RE: Moon Mode
I have a Panasonic TZ1 which has plenty of modes but no manual facility. I have been trying to take zoom pics of the moon to show the surface but can't seem to find a mode which will give me the correct exposure. Any ideas please.
-- Frank Mansfield(Sure. The moon is daylight, after all. So if you can spot meter for the bright side and increase your EV +1.0, you should be close. Our article 'Sunny 16 for the Digital Age' in the Oct.13 issue (http://www.imaging-resource.com/IRNEWS/index-arch.html) has more on this. -- Editor)
I loved your Fun article in the last issue. It's no surprise, I always do. You're a very gifted writer. I wrote you a few years ago and told you the same thing. I think you should write a novel or at least publish some short stories. You would do well. I've been a subscriber for years and I always look forward to reading your work. You're very insightful on a lot of different levels.
-- Jamie(Thanks very much for those kind words, Jamie! I hope some day you become a publisher <g>. -- Editor)
It was a good time to wait a week to buy a new camera with almost every manufacturer announcing mouth-watering new models.
Panasonic introduced its L10 with live view mode, face detection and an articulated LCD. The company also announced a smaller, lighter 14-50mm f3.8-5.6 Leica D Vario-Elmar lens with image stabilization.
Canon unleashed its EOS-1Ds Mark III (note the 's'), an update of the 1D with a 21.1-Mp sensor and five fps capture of 12 Raw or 56 large/fine JPEGs. Canon also announced the EOP 40D, the 10-Mp successor to the 30D with 6.5 fps to a burst depth of 17 Raw or an impressive 75 JPEG frames.
And Nikon updated its lineup with a CMOS full-frame 12.1-Mp D3 that can capture nine fps at full resolution and a DX sensor D300 that crams in quite a few of the D3's features. Not to mention three new super-telephoto lenses.
There were also plenty of digicam announcements (like a new 18x zoom from Olympus and high definition digicams from Kodak) to fill out the fall product introductions. Details are all on our News page (http://www.imaging-resource.com/NEWS.HTM).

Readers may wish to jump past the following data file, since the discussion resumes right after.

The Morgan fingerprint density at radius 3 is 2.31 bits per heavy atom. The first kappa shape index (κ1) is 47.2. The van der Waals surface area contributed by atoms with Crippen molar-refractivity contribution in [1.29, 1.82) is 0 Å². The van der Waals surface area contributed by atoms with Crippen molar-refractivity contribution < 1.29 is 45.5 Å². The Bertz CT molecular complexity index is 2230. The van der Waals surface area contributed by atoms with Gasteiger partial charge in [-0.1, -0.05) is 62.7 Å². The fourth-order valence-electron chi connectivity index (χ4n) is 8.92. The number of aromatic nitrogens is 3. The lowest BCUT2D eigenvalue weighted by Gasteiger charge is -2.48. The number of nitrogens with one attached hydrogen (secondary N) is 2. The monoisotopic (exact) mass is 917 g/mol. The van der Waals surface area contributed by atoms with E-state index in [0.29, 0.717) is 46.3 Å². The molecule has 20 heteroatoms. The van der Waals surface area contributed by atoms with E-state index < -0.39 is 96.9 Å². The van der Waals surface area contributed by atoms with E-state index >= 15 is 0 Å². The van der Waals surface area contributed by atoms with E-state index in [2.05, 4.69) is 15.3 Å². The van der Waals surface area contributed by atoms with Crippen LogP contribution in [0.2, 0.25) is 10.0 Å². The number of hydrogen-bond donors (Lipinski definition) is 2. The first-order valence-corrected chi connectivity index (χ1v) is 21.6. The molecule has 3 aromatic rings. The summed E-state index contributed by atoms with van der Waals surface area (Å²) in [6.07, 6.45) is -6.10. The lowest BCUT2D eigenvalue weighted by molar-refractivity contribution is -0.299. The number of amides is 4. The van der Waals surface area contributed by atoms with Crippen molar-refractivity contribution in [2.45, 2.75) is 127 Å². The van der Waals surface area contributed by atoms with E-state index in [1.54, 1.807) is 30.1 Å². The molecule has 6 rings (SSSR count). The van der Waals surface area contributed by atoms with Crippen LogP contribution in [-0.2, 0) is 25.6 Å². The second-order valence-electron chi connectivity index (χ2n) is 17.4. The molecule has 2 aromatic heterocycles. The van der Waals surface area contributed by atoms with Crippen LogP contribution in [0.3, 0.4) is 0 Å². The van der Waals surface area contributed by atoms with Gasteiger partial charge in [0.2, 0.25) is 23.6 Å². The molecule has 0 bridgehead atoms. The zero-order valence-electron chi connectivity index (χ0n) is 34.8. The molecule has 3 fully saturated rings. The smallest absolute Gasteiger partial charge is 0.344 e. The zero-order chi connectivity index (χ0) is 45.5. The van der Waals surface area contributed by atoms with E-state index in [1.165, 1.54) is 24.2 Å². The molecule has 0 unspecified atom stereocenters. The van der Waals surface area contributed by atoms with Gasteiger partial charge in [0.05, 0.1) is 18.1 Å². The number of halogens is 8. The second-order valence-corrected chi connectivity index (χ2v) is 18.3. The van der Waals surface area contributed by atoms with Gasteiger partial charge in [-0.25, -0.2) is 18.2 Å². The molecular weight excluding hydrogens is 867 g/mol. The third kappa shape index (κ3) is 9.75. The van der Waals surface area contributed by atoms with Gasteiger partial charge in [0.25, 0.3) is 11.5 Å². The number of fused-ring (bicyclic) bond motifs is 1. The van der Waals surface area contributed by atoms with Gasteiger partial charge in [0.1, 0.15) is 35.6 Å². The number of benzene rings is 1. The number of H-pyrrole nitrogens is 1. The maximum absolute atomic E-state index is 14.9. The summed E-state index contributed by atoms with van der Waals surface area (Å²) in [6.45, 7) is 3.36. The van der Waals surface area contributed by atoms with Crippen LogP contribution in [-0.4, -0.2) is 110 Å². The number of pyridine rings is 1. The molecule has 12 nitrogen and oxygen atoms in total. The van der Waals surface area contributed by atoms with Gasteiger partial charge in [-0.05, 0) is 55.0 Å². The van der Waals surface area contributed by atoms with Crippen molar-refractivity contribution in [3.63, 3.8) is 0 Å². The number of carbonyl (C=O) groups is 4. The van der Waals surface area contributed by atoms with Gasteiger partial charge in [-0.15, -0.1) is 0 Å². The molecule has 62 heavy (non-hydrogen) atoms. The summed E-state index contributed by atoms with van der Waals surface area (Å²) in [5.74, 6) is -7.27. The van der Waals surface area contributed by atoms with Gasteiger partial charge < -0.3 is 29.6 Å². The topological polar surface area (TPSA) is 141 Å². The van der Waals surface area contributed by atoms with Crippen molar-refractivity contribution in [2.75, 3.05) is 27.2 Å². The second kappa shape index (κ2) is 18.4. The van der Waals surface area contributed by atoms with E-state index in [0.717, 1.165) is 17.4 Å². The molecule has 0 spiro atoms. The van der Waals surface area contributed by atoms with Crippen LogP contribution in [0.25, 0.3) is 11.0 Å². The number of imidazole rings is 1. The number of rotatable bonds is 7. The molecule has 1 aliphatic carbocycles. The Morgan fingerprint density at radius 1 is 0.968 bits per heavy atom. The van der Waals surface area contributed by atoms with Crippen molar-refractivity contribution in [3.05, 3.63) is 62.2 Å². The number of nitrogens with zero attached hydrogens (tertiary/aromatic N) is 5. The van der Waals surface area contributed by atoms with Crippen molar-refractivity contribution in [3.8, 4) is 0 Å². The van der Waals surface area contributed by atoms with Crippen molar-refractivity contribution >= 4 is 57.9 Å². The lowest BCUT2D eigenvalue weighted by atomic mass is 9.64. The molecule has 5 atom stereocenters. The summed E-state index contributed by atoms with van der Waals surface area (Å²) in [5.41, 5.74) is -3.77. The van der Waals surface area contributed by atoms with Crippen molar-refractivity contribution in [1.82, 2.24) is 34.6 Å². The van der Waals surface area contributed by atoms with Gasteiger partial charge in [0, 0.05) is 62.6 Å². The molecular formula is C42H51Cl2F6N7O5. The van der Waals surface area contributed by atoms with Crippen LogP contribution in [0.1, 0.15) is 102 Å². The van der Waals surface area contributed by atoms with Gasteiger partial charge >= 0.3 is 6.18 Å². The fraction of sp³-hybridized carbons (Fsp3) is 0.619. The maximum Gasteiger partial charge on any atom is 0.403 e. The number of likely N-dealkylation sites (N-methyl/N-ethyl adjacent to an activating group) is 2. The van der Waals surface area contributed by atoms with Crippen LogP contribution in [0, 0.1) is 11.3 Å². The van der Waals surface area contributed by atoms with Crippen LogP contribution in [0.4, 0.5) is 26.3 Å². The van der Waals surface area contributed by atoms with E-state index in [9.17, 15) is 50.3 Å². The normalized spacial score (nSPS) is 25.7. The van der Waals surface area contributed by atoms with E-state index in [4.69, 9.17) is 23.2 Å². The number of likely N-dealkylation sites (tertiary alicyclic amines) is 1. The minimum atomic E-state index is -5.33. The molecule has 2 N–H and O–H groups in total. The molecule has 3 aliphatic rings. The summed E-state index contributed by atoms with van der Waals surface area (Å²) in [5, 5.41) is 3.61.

HP (http://www.hp.com) has introduced three new compact photo printers, four new all-in-one printers and the company's Print 2.0 strategy focused on Web printing. Highlights of the announcement include compact inkjet printers that can handle 4x6 and even 5x7 prints with optional battery operation and all-in-one printers with a touch-screen interface. See the News item (http://www.imaging-resource.com/NEWS/1188316290.html) for details.
Epson (http://www.epson.com) has announced its $249.99 Perfection V500 Photo scanner, with 6400 dpi optional resolution from its ReadyScan LED Technology, which delivers faster scans and no warm-up time; Digital ICE technology for automatic removal of scratches and dust; and a built-in transparency unit, for scanning multiple 35mm negatives, slides and medium-format film.
Jalopy Gallery (http://www.jalopy.biz) opens "Objects of Desire: The Visual Language of Musical Instruments" by Brooklyn photographer Liz Schnore on Sept. 1.
O'Reilly's Derrick Story will be conducting live interviews at Photoshop World 2007 with O'Reilly authors McClelland, Tapp, and Aaland, as well as other industry notables. The interviews will be podcasted on the O'Reilly Digital Media site (http://digitalmedia.oreilly.com), as well as broadcasted so that attendees on the Expo floor can listen in.
Phase One (http://www.phaseone.com) has announced the beta release of its Capture One 4 Raw workflow software [MW].
Boinx (http://boinx.com) has released FotoMagico 2.1 [M] with the ability to non-destructively adjust the color of an image, adapts to changes to iPhoto '08, exports to iPhone and Apple TV and exports better looking movies.
Microsoft (http://www.microsoft.com) has released updated beta versions of its HD Photo plug-in for Adobe Photoshop CS2 or CS3. The plug-in can open and save files in Microsoft's HD Photo format, also known as Windows Media Photo.
Houdah (http://www.houdah.com) has released its $29.95 HoudahGeo 1.2.5 [M] geocoding application, which now remembers time zone and clock error settings.
Missed Dave's appearance on the Shutterbug Magazine Radio Show (http://www.wsradio.com)? You can catch his discussion with host Jack Warren about his recent trip to Japan for the unveiling of Nikon's D3, D300 and newly-announced lenses in the show's archive.
And Shawn will discuss the new Nikon and Canon dSLRs on a pre-recorded program that will air Saturday morning on PhotoTalkRadio.com (http://www.phototalkradio.com/ptr090107.html).
For just $150 per insertion you can list your URL or 800 number here (up to a maximum of 70 text characters).
Digital Photography Tutorials for Beginners: http://www.photoxels.com
Curtin Short Courses: http://imaging-resource.com/cgi-bin/nl/pl.cgi?bdc
That's it for now, but between issues visit our site for the latest news, reviews, or to have your questions answered in our free discussion forum. Here are the links to our most popular pages:
Daily News: http://www.imaging-resource.com/NEWS.HTM New on Site: http://www.imaging-resource.com/NEW1.HTM Digicam index: http://www.imaging-resource.com/DIGCAM01.HTM Q&A Forum: http://www.imaging-resource.com/FORUM.HTM Tips: http://www.imaging-resource.com/TIPS.HTM
Mike Pasini, Editor
Dave Etchells, Publisher